A glowing ad once stated "A very wholesome and physical drink that helpeth indigestion, quickeneth the spirits, maketh the heart lightsome, is good against eye sores, coughs, head-ache, gout and the King’s evil." It was the year 1657, when coffee was first introduced into London, England, from the Middle East. And what was the King’s evil?
In recent years, people have considered coffee drinking a questionable habit, with some refusing coffee for health reasons. So what are the pros and cons for drinking a cup of java?
First, the good news. Coffee contains more than 1,000 naturally occurring chemicals. Caffeine is actually a natural pesticide that helps to protect coffee plants from predators. Brewed coffee contains between 60 to 120 milligrams of caffeine that stimulates the nervous system, improving alertness and mood. It’s therefore not surprising that a British Medical Journal reports an Australian study that shows caffeine decreased the risk of accidents for long-distance truck drivers.
More than 20 studies show that coffee also helps to reduce the risk of Type 2 diabetes caused by obesity. Coffee contains chlorogenic acid, which decreases the absorption of glucose from the bowel. The less glucose in the blood, the less strain on insulin production. But coffee is of no help for those who already have diabetes.
What about the risk of cardiovascular disease? Finnish researchers followed 20,000 coffee-loving Finns for 10 years.
They concluded that coffee and non-coffee drinkers shared the same risk of coronary attack or dying of heart disease.
In 2012 a large German study reached the same conclusion. Later, a Norwegian study reported that older women, drinking one to three cups of coffee daily, were 24 per cent less likely to die of cardiovascular disease than non-drinkers.
For years, people have worried about the effect of coffee on blood pressure, but there is no consensus on this issue. A Finnish study of 27,000 healthy men and women who took coffee revealed that after 13 years there was a 14 per cent greater risk of hypertension. However, a Harvard study of 45,000 people failed to link coffee with increased blood pressure. And even better news, a Swedish study revealed a decreased risk of stroke.
A report in Experimental Neurobiology states that coffee appears to have a protective effect against the development of Parkinson’s Disease. The Finns love their java and those who consumed 10 or more cups daily had an astounding 84 per cent decreased risk of developing this disease. In addition, those who drank six or more cups daily had a 40 per cent decreased risk of gout.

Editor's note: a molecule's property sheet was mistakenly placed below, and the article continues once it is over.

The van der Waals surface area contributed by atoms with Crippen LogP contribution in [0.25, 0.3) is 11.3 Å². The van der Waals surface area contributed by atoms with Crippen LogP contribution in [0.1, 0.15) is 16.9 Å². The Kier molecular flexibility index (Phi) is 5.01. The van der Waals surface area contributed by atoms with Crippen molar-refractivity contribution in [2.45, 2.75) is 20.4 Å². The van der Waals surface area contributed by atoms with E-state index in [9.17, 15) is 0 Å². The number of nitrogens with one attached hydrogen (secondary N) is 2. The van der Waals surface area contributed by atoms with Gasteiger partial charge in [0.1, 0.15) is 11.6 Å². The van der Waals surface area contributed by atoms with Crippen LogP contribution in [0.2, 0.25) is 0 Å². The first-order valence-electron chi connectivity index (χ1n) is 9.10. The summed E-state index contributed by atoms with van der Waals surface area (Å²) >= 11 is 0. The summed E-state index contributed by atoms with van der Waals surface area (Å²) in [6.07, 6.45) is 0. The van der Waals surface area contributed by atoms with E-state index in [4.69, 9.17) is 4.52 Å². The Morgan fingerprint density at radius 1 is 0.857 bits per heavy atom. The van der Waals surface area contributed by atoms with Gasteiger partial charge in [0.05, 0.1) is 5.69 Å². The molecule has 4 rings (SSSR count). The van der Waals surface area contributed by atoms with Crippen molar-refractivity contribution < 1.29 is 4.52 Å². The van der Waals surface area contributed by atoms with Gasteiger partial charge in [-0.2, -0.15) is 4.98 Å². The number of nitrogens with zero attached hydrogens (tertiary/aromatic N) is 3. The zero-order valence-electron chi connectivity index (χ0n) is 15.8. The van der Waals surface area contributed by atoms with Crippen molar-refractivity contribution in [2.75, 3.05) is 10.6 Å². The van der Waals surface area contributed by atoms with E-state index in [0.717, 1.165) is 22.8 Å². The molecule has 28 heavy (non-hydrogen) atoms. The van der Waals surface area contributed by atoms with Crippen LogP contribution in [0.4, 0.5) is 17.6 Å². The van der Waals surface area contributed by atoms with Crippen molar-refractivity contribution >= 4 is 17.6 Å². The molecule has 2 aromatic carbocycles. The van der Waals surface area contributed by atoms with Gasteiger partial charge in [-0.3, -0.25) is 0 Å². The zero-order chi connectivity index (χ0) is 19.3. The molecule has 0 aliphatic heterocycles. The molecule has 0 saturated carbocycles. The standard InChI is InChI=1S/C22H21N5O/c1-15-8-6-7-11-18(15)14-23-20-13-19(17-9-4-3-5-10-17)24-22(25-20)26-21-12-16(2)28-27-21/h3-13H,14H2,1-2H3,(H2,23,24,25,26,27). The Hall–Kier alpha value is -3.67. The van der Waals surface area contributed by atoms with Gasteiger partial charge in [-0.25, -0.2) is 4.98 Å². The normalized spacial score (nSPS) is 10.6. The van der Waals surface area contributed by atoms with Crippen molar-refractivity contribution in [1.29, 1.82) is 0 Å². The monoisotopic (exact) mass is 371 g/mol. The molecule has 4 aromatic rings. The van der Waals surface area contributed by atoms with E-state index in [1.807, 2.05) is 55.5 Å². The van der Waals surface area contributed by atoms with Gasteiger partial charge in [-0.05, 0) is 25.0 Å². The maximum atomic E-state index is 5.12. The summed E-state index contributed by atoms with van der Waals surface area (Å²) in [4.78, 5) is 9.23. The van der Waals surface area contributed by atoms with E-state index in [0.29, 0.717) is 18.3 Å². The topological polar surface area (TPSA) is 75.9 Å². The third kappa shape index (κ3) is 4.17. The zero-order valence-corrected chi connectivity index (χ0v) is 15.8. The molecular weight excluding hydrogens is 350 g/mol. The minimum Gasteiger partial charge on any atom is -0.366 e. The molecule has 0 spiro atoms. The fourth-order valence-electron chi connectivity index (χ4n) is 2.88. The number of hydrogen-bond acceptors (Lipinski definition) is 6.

The news about cancer is good and bad. Some studies show a link to pancreatic malignancy, an increase in leukemia, stomach and bladder cancer. But other research shows protection against colon, rectal and liver cancer.
Do you want to live longer? A report in the New England Journal of Medicine shows that those who drank at least two cups of coffee (regular or decaf) were 10 to 15 per cent less likely to die over a 14-year period.
Now the bad, bad news. Studies show that only 35 per cent of people drink coffee black. Milk, cream and sugar add calories. Moreover, specialty shops have added significant calories to a cup of java. So it pays to be prudent about what you add. The best choice is skim milk or low fat milk. Or consider artificial sweeteners, cinnamon or spices that don’t add calories or fat. But whatever way you like your java, you end up with a cup that contains either a low of 16 calories or a whopping 500!
It’s prudent for pregnant women to limit the intake of coffee. Some studies show that excessive amounts of coffee increase the risk of miscarriage.
So enjoy your cup of java. Common sense dictates that not many evils lurk in coffee unless it’s overloaded.
But could a cup of java cure "the King’s evil?" Years ago, it was believed that the King’s touch could cure a tuberculosis swelling of lymph glands in the neck. This royal touch was first used by Edward the Confessor. Later folklore has it that Charles II touched 90,000 victims.
My bet is these people should have stayed home.
» Dr. Gifford-Jones is a graduate of The University of Toronto and The Harvard Medical School. He took post-graduate training in surgery at the Strong Memorial Hospital in Rochester, McGill University in Montreal and Harvard. During his medical training he has been a family doctor, hotel doctor and ship’s surgeon. His medical column is published by 70 Canadian newspapers, several in the U.S. and the Epoch Times which has editions in a number of European countries.
Republished from the Brandon Sun print edition September 14, 2013